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The climate crisis is one of the biggest challenges facing us today. Rising CO2 levels, melting ice caps and deforestation threaten humans and wildlife. And with each passing year, the threat grows.
If you’re fundraising for an environmental nonprofit, there is no more relevant and pressing need. But how do you find and retain donors when there are thousands of environmental nonprofits out there? How do you present this vital need in a way that’s engaging and fun?
At LexisNexis, we know that using an online donor research tool is essential to finding high-potential donors aligned with your organization’s values, but we’re also experts in other ways you can simplify the process of raising money to meet your fundraising goals, so you can focus on moving your mission forward.
Protecting our planet is already a worthy cause. Successful fundraising for an environmental nonprofit is about connecting with the right donors, developing strategic campaigns, and utilizing social media and in person events to keep donors involved for years to come.
Think about your cause and how it differs from other environmental nonprofits. Are you focused on preserving coral reefs? Removing microplastics from the ocean? Protecting endangered species?
Some nonprofits are location specific, such as the Los Padres ForestWatch, which protects wildlife, wilderness, water and sustainable access through the Los Padres National Forest. For these you’ll want to look at prospective donors who live in a specific area or have a personal connection to the cause.
For a nonprofit like the Rainforest Alliance, you’ll want to find donors who are interested in deforestation and conserving the world’s rainforests. Other donors are drawn to social justice oriented nonprofits, like EarthJustice, which litigates environmental issues free of charge.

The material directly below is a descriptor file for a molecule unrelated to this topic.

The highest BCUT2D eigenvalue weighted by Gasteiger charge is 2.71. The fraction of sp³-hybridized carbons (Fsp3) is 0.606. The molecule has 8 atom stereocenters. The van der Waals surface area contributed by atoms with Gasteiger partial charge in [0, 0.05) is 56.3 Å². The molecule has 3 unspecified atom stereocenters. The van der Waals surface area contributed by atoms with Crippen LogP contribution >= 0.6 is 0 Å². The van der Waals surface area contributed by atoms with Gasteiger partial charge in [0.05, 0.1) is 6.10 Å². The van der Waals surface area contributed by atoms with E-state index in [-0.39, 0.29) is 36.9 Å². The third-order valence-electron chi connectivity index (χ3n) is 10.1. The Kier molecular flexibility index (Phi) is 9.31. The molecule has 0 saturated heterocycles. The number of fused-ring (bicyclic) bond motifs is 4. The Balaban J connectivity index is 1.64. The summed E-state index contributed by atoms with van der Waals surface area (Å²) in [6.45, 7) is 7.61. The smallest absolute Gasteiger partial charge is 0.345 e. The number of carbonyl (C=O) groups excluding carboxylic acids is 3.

Once you know who will resonate most with your message, you must learn about their capacity and interest in giving. Using an online donor research tool like Nexis for Development Professionals can make this process simple and effective. Search charitable giving databases, biographies and proprietary company data to build lists of donor prospects, focusing on region or specific interests.
The key to success is setting achievable fundraising goals and meeting them over and over again. First, choose a specific goal, like planting a thousand trees or raising money for clean water in Flint, Michigan, then create an appropriate budget and timeline.
Then, assign roles and responsibilities within your organization, depending on the size and scope of the fundraising push. For example, you may want one person dedicated to finding high-potential donors or brand and corporate partnerships, while another team member might work on crowdfunding for smaller donations. Many organizations have at least one employee who applies for grants and writes up proposals for funding.
Consider fundraising on or around Earth Day, April 22nd (though many nonprofits have begun to think of April as “Earth Month”). This is a yearly opportunity to engage existing and prospective donors in a fun and celebratory way.
Some environmental nonprofits, like the Sierra Club, use membership to incentivize recurring donations. Members enjoy special benefits like a magazine subscription, access to members only outdoor trips, or other Sierra Club swag.
Whatever fundraising strategy you choose, getting creative can make it easier to reach and exceed your goals.
MORE: 3 Best Practices for Donor Research and Nonprofit Fundraising
It’s important to know where your audience lives online. Boomers and other traditional donors often prefer to be contacted via email or on social media platforms like Facebook, while younger donors may prefer TikTok, Instagram and YouTube, or the convenience of text messaging.
Meet your donors where they’re at and create a cohesive digital campaign, using hashtags to expand your reach. Younger generations are increasingly invested in environmental causes, so consider using video content to raise awareness and engage prospective donors.